To find out more about the year’s biggest audiobook stories, GalleyCat caught up with self-identified audiobook fanatic Susan Dunman (pictured)–host of the website Audiobook DJ. She assembled an excellent list of the top audiobook stories of 2009, complete with commentary–reflecting on a year of digital innovations and controversies.
Audiobook question of the year:
“What exactly is an audiobook? Controversy erupted over the text-to-speech function of the Kindle 2 when the Authors Guild claimed it was a violation of copyright for the device to read e-text aloud. As a compromise, Amazon said it would allow authors and publishers to decide whether to enable the function on a per-title basis.”
Digital downloads-only debate:
“More publishers are offering titles only as digital downloads– there are no equivalent physical CDs to purchase. While this may help publishers defray costs and publish more titles in audio, it has serious ramifications for brick-and-mortar bookstores and libraries. Some publishers do make CDs available to libraries for titles that are offered as ‘download only’ in the retail market, but in many cases, if a physical copy of an audiobook is not available, then it does not ‘exist’ for customers/patrons without computers or broadband access.
Tweeting an audiobook:
BBC Audiobooks America embarked on an experiment using Twitter to create an audiobook. Written entirely from a compilation of individual, 140 character tweets, ‘Hearts, Keys, and Puppetry’ was crafted with 875 tweets from 124 contributors in 6 countries writing 14,385 words. Read by award-winning narrator Katherine Kellgren, the project brought audiobooks to the attention of a broad audience in a unique and imaginative way. The audiobook can be downloaded for free at this link.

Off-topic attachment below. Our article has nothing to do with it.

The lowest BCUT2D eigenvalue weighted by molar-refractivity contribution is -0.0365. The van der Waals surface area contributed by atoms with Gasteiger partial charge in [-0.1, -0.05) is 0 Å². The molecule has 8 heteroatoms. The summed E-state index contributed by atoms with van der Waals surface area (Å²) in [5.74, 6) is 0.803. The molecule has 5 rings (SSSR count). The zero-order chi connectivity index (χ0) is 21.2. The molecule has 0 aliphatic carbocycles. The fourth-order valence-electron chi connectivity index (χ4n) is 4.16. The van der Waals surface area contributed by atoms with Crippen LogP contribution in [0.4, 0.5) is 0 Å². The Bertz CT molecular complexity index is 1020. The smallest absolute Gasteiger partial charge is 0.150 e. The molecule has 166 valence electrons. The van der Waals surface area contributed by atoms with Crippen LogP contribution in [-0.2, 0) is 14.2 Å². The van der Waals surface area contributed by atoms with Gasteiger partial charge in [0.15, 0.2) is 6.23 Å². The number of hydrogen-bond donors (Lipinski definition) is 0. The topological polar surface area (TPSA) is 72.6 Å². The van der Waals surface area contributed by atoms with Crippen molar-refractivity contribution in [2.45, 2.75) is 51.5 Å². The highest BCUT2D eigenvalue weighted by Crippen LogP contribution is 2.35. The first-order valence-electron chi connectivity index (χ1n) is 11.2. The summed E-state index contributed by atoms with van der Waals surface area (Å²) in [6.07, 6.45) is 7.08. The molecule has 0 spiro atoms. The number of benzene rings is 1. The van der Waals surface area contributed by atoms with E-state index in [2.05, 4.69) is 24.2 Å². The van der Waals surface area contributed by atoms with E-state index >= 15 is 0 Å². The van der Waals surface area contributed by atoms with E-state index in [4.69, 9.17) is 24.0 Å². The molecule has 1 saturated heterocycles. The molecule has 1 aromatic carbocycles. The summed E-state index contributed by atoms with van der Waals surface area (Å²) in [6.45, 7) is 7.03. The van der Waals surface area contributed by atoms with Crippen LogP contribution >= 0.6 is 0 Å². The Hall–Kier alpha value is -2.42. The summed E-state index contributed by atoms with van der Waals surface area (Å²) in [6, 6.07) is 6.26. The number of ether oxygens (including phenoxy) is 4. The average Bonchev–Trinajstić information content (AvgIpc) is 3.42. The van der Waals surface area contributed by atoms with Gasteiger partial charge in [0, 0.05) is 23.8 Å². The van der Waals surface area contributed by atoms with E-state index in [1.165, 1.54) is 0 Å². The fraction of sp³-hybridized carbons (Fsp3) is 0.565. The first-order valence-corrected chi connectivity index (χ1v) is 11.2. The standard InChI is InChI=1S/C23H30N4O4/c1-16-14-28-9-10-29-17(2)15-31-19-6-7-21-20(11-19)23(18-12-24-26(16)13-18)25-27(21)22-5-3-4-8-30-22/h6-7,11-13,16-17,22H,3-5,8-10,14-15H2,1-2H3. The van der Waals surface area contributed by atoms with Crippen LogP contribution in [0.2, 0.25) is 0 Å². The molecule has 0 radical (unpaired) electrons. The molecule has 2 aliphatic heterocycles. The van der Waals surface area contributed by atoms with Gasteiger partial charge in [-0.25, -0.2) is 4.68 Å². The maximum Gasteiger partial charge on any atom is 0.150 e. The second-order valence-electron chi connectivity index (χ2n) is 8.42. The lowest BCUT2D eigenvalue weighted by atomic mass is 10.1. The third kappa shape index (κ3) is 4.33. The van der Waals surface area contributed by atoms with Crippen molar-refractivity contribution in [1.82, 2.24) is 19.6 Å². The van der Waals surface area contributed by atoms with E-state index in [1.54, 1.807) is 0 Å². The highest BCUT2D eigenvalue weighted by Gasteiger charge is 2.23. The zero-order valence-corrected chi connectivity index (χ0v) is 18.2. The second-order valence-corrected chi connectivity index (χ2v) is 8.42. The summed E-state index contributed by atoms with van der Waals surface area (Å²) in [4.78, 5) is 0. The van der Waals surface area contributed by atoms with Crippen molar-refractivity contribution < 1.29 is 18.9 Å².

America’s top audiobooks:
“Each year the Audio Publishers Association sponsors the Audies, the premier awards program in the US recognizing distinction in audiobooks and spoken word entertainment. In addition to ‘Audiobook of the Year,’ another top award added this year was ‘Distinguished Achievement in Production.’ ‘The Graveyard Book,’ written and read by Neil Gaiman, won Audiobook of the Year, while production accolades were awarded to ‘Curse of the Blue Tattoo: A Bloody Jack Adventure,’ by L.A. Meyer, read by Katherine Kellgren. Here’s a listing of all finalists and winners.”
A champion of DRM-free distribution, Cory Doctorow ran into unexpected obstacles when he tried to distribute the audio version of his new book, Makers, through Audible and iTunes. For various reasons, these two companies could not agree to remove all digital rights management obstacles. The audiobook is available as a digital download
through eMusic, BarnesandNoble.com, Borders.com, and SimplyAudiobooks.com.